4. 4. Why Create Inner/Anonymous/Nested Classes?  You have functionality that is specific to only one other class, but does not belong to that other class’s responsibility.  Examples: Iterators for Collections  Event listeners for GUI classes. 
  5. 5. Inner Classes  Defining an Inner Class  Just declare the class within a class public class MyList { private Object [ ] a; private int size; public MyIterator iterator() { return new MyIterator(); } public class MyIterator { private int pos = 0; public boolean hasNext() { return pos < size; } public Object next() { return a[pos++]; } } }
  6. 6. Inner Classes  Instantiating an Inner Class  The outer class must exist first. MyList myList = new MyList(); MyList.MyIterator iter = myList.new MyIterator();
  7. 7. Method-Local Inner Classes  Defining a Method-Local Inner Class  Just declare the class within a method void init() { class MyListener implements ActionListener { public void actionPerformed(ActionEvent e) { // some code here; } } ... }
  8. 8. Method-Local Inner Classes  Instantiating a Method-Local Inner Class  Just instantiate as usual.  You can only instantiate within the method. void init() { class MyListener implements ActionListener { ... } ActionListener listener = new MyListener(); this.addActionListner(listener); ... }
  9. 9. Anonymous Classes  Sometimes, you don’t need to bother giving a class a name. Runnable car = new Runnable() { public void run() { while(true) { System.out.println(“VROOM!”); } } };
  10. 10. Anonymous Classes  Anonymous classes subclass an existing type. Runnable car = new Runnable() { public void run() { while(true) { System.out.println(“VROOM!”); } } };
  11. 11. Anonymous Classes  The type of the reference must be of an existing type. Runnable car = new Runnable() { public void run() { while(true) { System.out.println(“VROOM!”); } } };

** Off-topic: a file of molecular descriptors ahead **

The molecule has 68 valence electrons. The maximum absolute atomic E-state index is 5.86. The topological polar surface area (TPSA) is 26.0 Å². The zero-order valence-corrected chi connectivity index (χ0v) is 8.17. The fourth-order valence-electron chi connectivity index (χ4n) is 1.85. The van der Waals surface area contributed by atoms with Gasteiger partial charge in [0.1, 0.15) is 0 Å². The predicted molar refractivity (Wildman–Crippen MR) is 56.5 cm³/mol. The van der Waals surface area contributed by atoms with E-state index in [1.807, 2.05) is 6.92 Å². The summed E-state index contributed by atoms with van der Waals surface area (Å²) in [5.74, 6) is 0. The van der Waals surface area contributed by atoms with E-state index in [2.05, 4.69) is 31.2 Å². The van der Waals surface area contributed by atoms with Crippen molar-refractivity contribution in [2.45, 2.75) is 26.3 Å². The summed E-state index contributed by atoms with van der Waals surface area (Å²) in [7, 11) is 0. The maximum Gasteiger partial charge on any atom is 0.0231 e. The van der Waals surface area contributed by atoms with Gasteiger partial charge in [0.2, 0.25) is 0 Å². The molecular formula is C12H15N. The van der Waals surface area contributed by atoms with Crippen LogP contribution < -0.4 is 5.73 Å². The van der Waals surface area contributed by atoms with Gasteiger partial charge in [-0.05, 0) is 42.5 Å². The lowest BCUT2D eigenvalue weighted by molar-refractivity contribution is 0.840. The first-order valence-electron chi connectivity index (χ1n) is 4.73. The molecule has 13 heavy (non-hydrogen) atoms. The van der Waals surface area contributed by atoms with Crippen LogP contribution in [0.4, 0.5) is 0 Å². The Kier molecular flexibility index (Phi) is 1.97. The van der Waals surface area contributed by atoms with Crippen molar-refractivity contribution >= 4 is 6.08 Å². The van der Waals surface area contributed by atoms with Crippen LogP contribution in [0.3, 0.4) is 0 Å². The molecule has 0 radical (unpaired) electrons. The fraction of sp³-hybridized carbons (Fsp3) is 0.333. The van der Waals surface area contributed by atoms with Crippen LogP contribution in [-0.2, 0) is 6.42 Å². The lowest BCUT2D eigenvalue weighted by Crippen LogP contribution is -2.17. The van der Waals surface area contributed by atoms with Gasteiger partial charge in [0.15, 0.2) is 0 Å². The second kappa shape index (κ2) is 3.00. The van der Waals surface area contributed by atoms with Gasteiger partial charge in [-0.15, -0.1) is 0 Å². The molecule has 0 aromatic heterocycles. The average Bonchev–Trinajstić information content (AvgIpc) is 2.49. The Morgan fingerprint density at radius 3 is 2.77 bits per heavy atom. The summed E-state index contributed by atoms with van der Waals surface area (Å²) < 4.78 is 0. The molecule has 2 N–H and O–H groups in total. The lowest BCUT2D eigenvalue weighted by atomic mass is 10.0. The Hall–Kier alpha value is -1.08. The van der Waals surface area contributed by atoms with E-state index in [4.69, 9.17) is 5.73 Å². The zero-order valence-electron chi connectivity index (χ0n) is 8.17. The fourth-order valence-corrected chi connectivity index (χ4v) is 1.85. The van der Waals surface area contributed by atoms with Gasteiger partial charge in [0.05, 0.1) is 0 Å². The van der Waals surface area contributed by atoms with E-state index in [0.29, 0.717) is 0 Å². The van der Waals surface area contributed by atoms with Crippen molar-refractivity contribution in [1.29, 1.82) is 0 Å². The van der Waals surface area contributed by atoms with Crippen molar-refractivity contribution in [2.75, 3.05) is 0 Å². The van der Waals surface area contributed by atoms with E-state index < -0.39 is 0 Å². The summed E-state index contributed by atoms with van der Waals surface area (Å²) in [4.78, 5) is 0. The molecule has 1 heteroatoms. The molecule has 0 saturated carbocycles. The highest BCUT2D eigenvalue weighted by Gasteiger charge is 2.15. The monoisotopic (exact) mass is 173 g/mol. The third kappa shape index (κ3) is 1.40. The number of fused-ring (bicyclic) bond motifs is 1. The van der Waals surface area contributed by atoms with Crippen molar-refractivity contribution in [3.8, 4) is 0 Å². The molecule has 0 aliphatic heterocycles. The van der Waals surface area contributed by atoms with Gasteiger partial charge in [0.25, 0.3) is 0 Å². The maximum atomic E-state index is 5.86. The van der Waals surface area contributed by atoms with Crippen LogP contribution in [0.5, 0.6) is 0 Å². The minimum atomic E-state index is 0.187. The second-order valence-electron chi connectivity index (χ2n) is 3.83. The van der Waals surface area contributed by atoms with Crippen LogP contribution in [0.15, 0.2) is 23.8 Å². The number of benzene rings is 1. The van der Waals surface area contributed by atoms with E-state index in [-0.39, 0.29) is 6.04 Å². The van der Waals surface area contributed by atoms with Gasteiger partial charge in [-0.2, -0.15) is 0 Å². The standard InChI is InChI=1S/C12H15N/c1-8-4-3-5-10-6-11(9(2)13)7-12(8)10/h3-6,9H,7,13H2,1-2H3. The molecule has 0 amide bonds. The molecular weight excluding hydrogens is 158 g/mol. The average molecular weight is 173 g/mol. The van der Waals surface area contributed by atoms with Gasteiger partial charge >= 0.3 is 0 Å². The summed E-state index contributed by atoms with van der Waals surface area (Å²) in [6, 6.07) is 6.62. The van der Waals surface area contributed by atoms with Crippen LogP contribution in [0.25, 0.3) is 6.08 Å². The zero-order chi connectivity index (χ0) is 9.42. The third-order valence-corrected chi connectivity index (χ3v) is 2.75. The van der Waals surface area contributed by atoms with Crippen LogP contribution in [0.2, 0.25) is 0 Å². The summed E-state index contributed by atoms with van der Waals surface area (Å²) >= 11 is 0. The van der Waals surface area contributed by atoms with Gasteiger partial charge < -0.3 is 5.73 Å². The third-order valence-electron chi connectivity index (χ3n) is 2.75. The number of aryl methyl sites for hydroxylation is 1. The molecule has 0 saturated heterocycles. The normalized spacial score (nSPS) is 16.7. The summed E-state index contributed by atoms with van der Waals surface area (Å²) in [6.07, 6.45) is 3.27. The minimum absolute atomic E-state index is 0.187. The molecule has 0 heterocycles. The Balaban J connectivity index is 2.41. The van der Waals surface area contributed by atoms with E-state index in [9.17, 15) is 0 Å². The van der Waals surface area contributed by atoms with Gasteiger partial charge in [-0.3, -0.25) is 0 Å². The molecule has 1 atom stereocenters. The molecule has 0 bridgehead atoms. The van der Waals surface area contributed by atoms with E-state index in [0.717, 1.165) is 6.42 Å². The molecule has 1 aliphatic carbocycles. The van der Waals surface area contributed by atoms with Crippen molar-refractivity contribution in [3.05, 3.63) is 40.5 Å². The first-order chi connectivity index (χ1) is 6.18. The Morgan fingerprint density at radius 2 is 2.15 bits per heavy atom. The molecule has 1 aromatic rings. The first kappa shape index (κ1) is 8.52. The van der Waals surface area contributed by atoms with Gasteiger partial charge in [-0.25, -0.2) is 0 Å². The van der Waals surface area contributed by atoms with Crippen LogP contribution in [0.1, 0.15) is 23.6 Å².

12. 12. Anonymous Classes  You can create the class as a field of the class. public class MyPanel extends JPanel { private JButton b = new JButton(); private ActionListner l = new ActionListener() { public void actionPerformed(ActionEvent e) { ... } }; public MyPanel() { b.addActionListner(l); } }
  13. 13. Anonymous Classes  Or more likely, you create it within a method or constructor body. public class MyPanel extends JPanel { private JButton b = new JButton(); public MyPanel() { ActionListner l = new ActionListener() { public void actionPerformed(ActionEvent e) { ... } b.addActionListner(l); } }
  14. 14. Anonymous Classes  Or you might define it while passing it as parameter! private JButton b = new JButton(); public MyPanel() { b.addActionListner(new ActionListener() { public void actionPerformed(ActionEvent e) { ... }); }
  15. 15. Nested Classes  Defining an Nested Class  Just like defining an inner class, but it must be static. public class MyList { ... public MyIterator iterator() { ... } public static class MyIterator ... } } {
  16. 16. Nested Classes  Nested classes cannot access instance members. public MyIterator iterator() { return new MyIterator(this); } public static class MyIterator private int pos = 0; private MyList list; } { private MyIterator(MyList list) { this.list = list; } public boolean hasNext() { return pos < size; } public Object next() { return list.a[pos++]; }
  17. 17. Nested Classes  Instantiating an Nested Class  No instance of outer class needed MyList.MyIterator iter = new MyList.MyIterator();
  18. 18. Best Practice  Use nested classes instead of inner classes.  Direct access to members of outer class often gets confusing.

×